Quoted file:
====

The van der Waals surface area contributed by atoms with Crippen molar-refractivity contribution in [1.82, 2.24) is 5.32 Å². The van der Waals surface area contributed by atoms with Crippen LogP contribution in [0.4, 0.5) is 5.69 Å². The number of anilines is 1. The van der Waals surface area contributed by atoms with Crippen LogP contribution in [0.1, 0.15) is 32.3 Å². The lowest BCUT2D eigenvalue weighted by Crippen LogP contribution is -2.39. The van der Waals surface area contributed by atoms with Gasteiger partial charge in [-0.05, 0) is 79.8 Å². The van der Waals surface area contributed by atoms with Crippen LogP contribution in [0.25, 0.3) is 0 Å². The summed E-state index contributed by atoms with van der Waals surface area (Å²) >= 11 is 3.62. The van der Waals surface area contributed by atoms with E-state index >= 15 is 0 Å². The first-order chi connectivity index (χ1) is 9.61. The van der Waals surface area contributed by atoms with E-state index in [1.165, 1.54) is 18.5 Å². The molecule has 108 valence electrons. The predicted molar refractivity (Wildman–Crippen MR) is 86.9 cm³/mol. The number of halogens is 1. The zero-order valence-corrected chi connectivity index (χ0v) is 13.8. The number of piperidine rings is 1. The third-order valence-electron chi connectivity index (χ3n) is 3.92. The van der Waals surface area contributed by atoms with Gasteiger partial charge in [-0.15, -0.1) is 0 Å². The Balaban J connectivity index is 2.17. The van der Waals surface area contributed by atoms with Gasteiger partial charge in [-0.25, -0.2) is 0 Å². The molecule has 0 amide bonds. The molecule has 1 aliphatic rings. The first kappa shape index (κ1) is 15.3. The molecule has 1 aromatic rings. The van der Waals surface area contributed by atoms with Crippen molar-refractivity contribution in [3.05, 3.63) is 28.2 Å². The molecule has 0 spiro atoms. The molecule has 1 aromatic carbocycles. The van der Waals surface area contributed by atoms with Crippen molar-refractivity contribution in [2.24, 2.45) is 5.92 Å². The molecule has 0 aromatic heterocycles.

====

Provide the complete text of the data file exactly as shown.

The van der Waals surface area contributed by atoms with Crippen molar-refractivity contribution in [1.82, 2.24) is 5.32 Å². The van der Waals surface area contributed by atoms with Crippen LogP contribution in [0.4, 0.5) is 5.69 Å². The number of anilines is 1. The van der Waals surface area contributed by atoms with Crippen LogP contribution in [0.1, 0.15) is 32.3 Å². The lowest BCUT2D eigenvalue weighted by Crippen LogP contribution is -2.39. The van der Waals surface area contributed by atoms with Gasteiger partial charge in [-0.05, 0) is 79.8 Å². The van der Waals surface area contributed by atoms with Crippen LogP contribution in [0.25, 0.3) is 0 Å². The summed E-state index contributed by atoms with van der Waals surface area (Å²) >= 11 is 3.62. The van der Waals surface area contributed by atoms with E-state index >= 15 is 0 Å². The first-order chi connectivity index (χ1) is 9.61. The van der Waals surface area contributed by atoms with E-state index in [1.165, 1.54) is 18.5 Å². The molecule has 108 valence electrons. The predicted molar refractivity (Wildman–Crippen MR) is 86.9 cm³/mol. The number of halogens is 1. The zero-order valence-corrected chi connectivity index (χ0v) is 13.8. The number of piperidine rings is 1. The third-order valence-electron chi connectivity index (χ3n) is 3.92. The van der Waals surface area contributed by atoms with Gasteiger partial charge in [-0.15, -0.1) is 0 Å². The Balaban J connectivity index is 2.17. The van der Waals surface area contributed by atoms with Gasteiger partial charge in [-0.25, -0.2) is 0 Å². The molecule has 0 amide bonds. The molecule has 1 aliphatic rings. The first kappa shape index (κ1) is 15.3. The molecule has 1 aromatic rings. The van der Waals surface area contributed by atoms with Crippen molar-refractivity contribution in [3.05, 3.63) is 28.2 Å². The molecule has 0 spiro atoms. The molecule has 1 aromatic carbocycles. The van der Waals surface area contributed by atoms with Crippen molar-refractivity contribution in [2.24, 2.45) is 5.92 Å². The molecule has 0 aromatic heterocycles.